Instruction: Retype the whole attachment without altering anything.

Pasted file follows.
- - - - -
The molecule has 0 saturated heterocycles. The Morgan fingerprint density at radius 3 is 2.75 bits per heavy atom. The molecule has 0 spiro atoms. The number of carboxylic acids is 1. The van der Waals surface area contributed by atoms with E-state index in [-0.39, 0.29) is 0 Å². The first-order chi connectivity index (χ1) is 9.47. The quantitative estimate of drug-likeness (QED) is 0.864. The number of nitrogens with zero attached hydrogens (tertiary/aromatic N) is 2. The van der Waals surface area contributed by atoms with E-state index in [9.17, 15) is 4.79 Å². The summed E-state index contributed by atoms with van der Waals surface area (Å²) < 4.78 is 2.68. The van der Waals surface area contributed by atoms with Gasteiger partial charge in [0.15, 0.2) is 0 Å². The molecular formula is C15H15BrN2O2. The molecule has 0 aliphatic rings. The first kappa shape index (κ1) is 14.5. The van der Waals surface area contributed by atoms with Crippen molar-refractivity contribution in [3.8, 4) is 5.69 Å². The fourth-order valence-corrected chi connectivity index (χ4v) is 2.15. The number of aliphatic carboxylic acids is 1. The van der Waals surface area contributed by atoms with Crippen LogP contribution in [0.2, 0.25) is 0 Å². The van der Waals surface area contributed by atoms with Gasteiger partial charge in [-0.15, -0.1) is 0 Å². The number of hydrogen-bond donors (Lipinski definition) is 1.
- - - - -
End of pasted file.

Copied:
The molecule has 0 saturated heterocycles. The Morgan fingerprint density at radius 3 is 2.75 bits per heavy atom. The molecule has 0 spiro atoms. The number of carboxylic acids is 1. The van der Waals surface area contributed by atoms with E-state index in [-0.39, 0.29) is 0 Å². The first-order chi connectivity index (χ1) is 9.47. The quantitative estimate of drug-likeness (QED) is 0.864. The number of nitrogens with zero attached hydrogens (tertiary/aromatic N) is 2. The van der Waals surface area contributed by atoms with E-state index in [9.17, 15) is 4.79 Å². The summed E-state index contributed by atoms with van der Waals surface area (Å²) < 4.78 is 2.68. The van der Waals surface area contributed by atoms with Gasteiger partial charge in [0.15, 0.2) is 0 Å². The molecular formula is C15H15BrN2O2. The molecule has 0 aliphatic rings. The first kappa shape index (κ1) is 14.5. The van der Waals surface area contributed by atoms with Crippen molar-refractivity contribution in [3.8, 4) is 5.69 Å². The fourth-order valence-corrected chi connectivity index (χ4v) is 2.15. The number of aliphatic carboxylic acids is 1. The van der Waals surface area contributed by atoms with Crippen LogP contribution in [0.2, 0.25) is 0 Å². The van der Waals surface area contributed by atoms with Gasteiger partial charge in [-0.15, -0.1) is 0 Å². The number of hydrogen-bond donors (Lipinski definition) is 1.